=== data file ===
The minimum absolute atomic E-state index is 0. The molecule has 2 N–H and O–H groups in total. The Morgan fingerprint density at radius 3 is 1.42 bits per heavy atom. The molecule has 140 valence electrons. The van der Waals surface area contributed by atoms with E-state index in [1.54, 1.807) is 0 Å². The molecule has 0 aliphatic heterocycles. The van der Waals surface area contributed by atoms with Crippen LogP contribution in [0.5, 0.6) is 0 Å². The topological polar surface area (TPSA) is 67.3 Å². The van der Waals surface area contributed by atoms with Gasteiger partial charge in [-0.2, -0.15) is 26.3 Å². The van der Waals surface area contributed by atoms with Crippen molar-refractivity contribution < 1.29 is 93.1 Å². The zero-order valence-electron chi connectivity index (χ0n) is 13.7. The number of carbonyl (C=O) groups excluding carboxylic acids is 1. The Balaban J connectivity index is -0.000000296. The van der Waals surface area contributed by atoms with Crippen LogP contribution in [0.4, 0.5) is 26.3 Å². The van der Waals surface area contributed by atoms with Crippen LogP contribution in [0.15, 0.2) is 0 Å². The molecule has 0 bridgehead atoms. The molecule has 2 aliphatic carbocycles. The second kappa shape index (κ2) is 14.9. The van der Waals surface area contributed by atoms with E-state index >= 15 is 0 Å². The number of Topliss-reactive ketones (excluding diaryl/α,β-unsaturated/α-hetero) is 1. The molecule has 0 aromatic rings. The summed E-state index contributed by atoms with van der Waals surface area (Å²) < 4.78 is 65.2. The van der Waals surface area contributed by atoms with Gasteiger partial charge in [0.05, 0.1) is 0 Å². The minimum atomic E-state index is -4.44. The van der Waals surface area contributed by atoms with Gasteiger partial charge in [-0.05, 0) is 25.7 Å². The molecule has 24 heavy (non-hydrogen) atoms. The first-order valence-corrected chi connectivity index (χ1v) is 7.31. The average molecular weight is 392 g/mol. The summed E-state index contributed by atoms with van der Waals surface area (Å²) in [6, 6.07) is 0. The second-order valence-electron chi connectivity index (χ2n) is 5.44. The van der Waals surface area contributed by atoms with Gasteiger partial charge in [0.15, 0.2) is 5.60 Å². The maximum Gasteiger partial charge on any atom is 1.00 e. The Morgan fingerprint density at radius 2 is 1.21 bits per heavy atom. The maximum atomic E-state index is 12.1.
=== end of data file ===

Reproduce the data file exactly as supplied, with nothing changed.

The minimum absolute atomic E-state index is 0. The molecule has 2 N–H and O–H groups in total. The Morgan fingerprint density at radius 3 is 1.42 bits per heavy atom. The molecule has 140 valence electrons. The van der Waals surface area contributed by atoms with E-state index in [1.54, 1.807) is 0 Å². The molecule has 0 aliphatic heterocycles. The van der Waals surface area contributed by atoms with Crippen LogP contribution in [0.5, 0.6) is 0 Å². The topological polar surface area (TPSA) is 67.3 Å². The van der Waals surface area contributed by atoms with Gasteiger partial charge in [-0.2, -0.15) is 26.3 Å². The van der Waals surface area contributed by atoms with Crippen molar-refractivity contribution < 1.29 is 93.1 Å². The zero-order valence-electron chi connectivity index (χ0n) is 13.7. The number of carbonyl (C=O) groups excluding carboxylic acids is 1. The Balaban J connectivity index is -0.000000296. The van der Waals surface area contributed by atoms with Crippen LogP contribution in [0.4, 0.5) is 26.3 Å². The van der Waals surface area contributed by atoms with Crippen LogP contribution in [0.15, 0.2) is 0 Å². The molecule has 0 bridgehead atoms. The molecule has 2 aliphatic carbocycles. The second kappa shape index (κ2) is 14.9. The van der Waals surface area contributed by atoms with E-state index >= 15 is 0 Å². The number of Topliss-reactive ketones (excluding diaryl/α,β-unsaturated/α-hetero) is 1. The molecule has 0 aromatic rings. The summed E-state index contributed by atoms with van der Waals surface area (Å²) < 4.78 is 65.2. The van der Waals surface area contributed by atoms with Gasteiger partial charge in [0.05, 0.1) is 0 Å². The minimum atomic E-state index is -4.44. The van der Waals surface area contributed by atoms with Gasteiger partial charge in [-0.05, 0) is 25.7 Å². The molecule has 24 heavy (non-hydrogen) atoms. The first-order valence-corrected chi connectivity index (χ1v) is 7.31. The average molecular weight is 392 g/mol. The summed E-state index contributed by atoms with van der Waals surface area (Å²) in [6, 6.07) is 0. The second-order valence-electron chi connectivity index (χ2n) is 5.44. The van der Waals surface area contributed by atoms with Gasteiger partial charge in [0.15, 0.2) is 5.60 Å². The maximum Gasteiger partial charge on any atom is 1.00 e. The Morgan fingerprint density at radius 2 is 1.21 bits per heavy atom. The maximum atomic E-state index is 12.1.